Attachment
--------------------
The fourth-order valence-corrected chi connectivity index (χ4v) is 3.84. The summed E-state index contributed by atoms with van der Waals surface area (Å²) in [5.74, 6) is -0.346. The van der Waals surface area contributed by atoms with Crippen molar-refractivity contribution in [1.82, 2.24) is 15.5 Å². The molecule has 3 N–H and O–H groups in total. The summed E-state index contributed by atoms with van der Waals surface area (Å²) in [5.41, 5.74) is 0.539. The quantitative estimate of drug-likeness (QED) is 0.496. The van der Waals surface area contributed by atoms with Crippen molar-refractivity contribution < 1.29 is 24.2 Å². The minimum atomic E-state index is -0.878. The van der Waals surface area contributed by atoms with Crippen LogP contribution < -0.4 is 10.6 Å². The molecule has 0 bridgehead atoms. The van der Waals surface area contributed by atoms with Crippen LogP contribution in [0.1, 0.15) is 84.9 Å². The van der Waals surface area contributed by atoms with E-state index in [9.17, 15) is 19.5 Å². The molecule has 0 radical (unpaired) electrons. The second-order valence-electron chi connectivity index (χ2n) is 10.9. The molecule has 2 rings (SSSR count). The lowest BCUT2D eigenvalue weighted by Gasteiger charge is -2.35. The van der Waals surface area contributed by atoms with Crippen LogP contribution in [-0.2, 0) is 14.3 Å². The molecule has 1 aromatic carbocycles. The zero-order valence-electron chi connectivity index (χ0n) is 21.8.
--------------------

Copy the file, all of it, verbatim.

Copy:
The fourth-order valence-corrected chi connectivity index (χ4v) is 3.84. The summed E-state index contributed by atoms with van der Waals surface area (Å²) in [5.74, 6) is -0.346. The van der Waals surface area contributed by atoms with Crippen molar-refractivity contribution in [1.82, 2.24) is 15.5 Å². The molecule has 3 N–H and O–H groups in total. The summed E-state index contributed by atoms with van der Waals surface area (Å²) in [5.41, 5.74) is 0.539. The quantitative estimate of drug-likeness (QED) is 0.496. The van der Waals surface area contributed by atoms with Crippen molar-refractivity contribution < 1.29 is 24.2 Å². The minimum atomic E-state index is -0.878. The van der Waals surface area contributed by atoms with Crippen LogP contribution < -0.4 is 10.6 Å². The molecule has 0 bridgehead atoms. The van der Waals surface area contributed by atoms with Crippen LogP contribution in [0.1, 0.15) is 84.9 Å². The van der Waals surface area contributed by atoms with E-state index in [9.17, 15) is 19.5 Å². The molecule has 0 radical (unpaired) electrons. The second-order valence-electron chi connectivity index (χ2n) is 10.9. The molecule has 2 rings (SSSR count). The lowest BCUT2D eigenvalue weighted by Gasteiger charge is -2.35. The van der Waals surface area contributed by atoms with Crippen LogP contribution in [-0.2, 0) is 14.3 Å². The molecule has 1 aromatic carbocycles. The zero-order valence-electron chi connectivity index (χ0n) is 21.8.